She was Elizabeth’s childhood friend, from the time they both attended Sunday School Together, when Elizabeth was just a young woman in her 20s (as the picture illustrating this modest written piece written in her honor).

Elizabeth, the other #Chava from the Andes Mountains, now commands a Law Degree and is today busy in the practice of her legal profession–  fighting while teaching others about social causes and justice for families.

Raised by these female’s type of character, some of us know well what that.. “more alive than ever,” means.

Needless to say, this past  8 months and a half have been the most demanding and humbling of our entire life —for our two daughters, Gaby & Anna, as well for me— after the passing of their mother, who was also my wife for 36 years, when it occurred in a solitary early morning, on April 10, 2023, technically still Easter Day under the watch of the full team of paramedics at UPenn.

ElizabethsG. —#Chava to me, and #Chavela for her Paternal Salcedo side of the family—,  was more than the soul in our household where our daughters grew up since they were born, or became babies, learning uncertainly how to walk holding her hands, or mine.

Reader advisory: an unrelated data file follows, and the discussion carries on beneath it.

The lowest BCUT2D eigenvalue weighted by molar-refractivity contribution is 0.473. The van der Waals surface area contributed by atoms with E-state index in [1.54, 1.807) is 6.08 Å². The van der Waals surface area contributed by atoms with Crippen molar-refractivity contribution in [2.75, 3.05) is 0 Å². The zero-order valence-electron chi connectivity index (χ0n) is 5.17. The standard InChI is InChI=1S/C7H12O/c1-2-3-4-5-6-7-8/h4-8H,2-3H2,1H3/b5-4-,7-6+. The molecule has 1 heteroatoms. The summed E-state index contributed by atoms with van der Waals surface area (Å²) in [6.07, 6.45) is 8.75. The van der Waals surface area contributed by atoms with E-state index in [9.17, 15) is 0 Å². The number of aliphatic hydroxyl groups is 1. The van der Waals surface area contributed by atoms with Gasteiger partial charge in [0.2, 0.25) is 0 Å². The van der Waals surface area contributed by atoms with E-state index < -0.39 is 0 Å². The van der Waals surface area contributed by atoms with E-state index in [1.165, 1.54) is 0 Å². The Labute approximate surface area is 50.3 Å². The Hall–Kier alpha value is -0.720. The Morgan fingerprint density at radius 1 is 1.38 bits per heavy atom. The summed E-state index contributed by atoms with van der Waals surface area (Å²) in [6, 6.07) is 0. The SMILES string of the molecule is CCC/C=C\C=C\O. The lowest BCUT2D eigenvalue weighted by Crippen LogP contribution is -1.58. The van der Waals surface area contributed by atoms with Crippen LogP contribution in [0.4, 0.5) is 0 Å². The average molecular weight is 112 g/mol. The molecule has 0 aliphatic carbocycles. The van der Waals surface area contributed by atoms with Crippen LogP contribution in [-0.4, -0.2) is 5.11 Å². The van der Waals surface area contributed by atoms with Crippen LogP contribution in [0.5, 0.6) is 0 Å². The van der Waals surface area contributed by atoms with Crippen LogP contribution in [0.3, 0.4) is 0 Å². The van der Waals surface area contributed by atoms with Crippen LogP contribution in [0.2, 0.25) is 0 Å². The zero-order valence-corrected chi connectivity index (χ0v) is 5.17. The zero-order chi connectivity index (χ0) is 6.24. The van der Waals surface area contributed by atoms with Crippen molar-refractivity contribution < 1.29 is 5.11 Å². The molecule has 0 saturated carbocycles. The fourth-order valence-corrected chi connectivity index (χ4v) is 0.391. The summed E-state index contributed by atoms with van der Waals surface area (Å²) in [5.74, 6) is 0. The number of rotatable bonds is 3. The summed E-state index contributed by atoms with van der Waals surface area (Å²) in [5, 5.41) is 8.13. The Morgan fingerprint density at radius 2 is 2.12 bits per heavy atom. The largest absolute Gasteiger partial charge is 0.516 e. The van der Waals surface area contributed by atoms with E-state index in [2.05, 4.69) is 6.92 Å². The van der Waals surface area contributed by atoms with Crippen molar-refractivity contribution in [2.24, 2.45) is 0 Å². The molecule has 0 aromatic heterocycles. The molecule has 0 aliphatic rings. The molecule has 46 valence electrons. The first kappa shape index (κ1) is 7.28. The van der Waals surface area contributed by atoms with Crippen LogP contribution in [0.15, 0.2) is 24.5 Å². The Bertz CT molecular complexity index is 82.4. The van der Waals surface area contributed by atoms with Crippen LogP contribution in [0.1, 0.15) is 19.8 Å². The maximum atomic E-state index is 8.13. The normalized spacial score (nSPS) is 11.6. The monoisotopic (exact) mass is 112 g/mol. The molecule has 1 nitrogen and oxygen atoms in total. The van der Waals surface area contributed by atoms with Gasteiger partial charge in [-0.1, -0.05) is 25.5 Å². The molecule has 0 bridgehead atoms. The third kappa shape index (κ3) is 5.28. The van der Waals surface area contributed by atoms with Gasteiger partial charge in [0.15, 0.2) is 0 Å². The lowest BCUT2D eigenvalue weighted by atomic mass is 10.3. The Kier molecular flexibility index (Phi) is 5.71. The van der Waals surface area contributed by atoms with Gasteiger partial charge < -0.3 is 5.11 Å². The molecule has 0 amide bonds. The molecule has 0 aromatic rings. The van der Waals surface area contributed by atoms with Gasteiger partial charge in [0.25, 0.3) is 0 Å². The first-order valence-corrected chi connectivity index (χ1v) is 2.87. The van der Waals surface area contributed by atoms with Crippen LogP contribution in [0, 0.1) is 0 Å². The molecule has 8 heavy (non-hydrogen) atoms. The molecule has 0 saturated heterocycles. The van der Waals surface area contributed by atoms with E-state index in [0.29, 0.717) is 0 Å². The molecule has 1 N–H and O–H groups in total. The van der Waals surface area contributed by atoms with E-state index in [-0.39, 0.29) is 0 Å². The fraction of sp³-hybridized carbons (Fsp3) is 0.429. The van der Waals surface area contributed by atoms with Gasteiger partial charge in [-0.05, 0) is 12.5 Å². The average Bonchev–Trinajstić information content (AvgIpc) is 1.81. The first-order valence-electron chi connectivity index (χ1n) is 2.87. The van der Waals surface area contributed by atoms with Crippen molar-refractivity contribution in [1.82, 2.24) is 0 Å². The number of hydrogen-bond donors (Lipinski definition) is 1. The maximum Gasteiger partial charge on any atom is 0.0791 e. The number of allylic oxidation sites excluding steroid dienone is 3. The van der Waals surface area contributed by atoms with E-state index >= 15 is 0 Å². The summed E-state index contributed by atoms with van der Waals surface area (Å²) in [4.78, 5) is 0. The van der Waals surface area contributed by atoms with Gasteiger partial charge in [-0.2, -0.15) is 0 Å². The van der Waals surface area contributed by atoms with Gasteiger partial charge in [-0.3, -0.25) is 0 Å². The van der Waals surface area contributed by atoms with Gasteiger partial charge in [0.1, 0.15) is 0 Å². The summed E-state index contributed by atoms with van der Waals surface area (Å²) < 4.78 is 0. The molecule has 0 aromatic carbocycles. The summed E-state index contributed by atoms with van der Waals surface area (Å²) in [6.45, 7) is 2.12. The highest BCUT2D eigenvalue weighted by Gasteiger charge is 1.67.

She was also a strong presence in both our newsroom, and also the business office, where generations of today’s AL DÍA Alumni — many suddenly present at the Funeral at the First Presbyterian Church of Philadelphia on April the 20th, 2023.

Those who became Elizabeth’s acquaintances during her life may remember her dexterity at the computer, on the accounting desk, at AP and AR administration of our finances —and also at the needed good humor at the office— as the grinding of the business progressed along the sometimes tough business hours of the weekdays.

Or just taking a break, and serving a meal she herself used to take the time to cook frequently for the whole team, up to the previous and final week of her life, on April 10, 2023. 

But few know how much more she was.

Perhaps quiet, unassuming, low profile as her personality led her to live her entire  life, she was also a firm Lighthouse — full of sometimes ackward Prudence, though.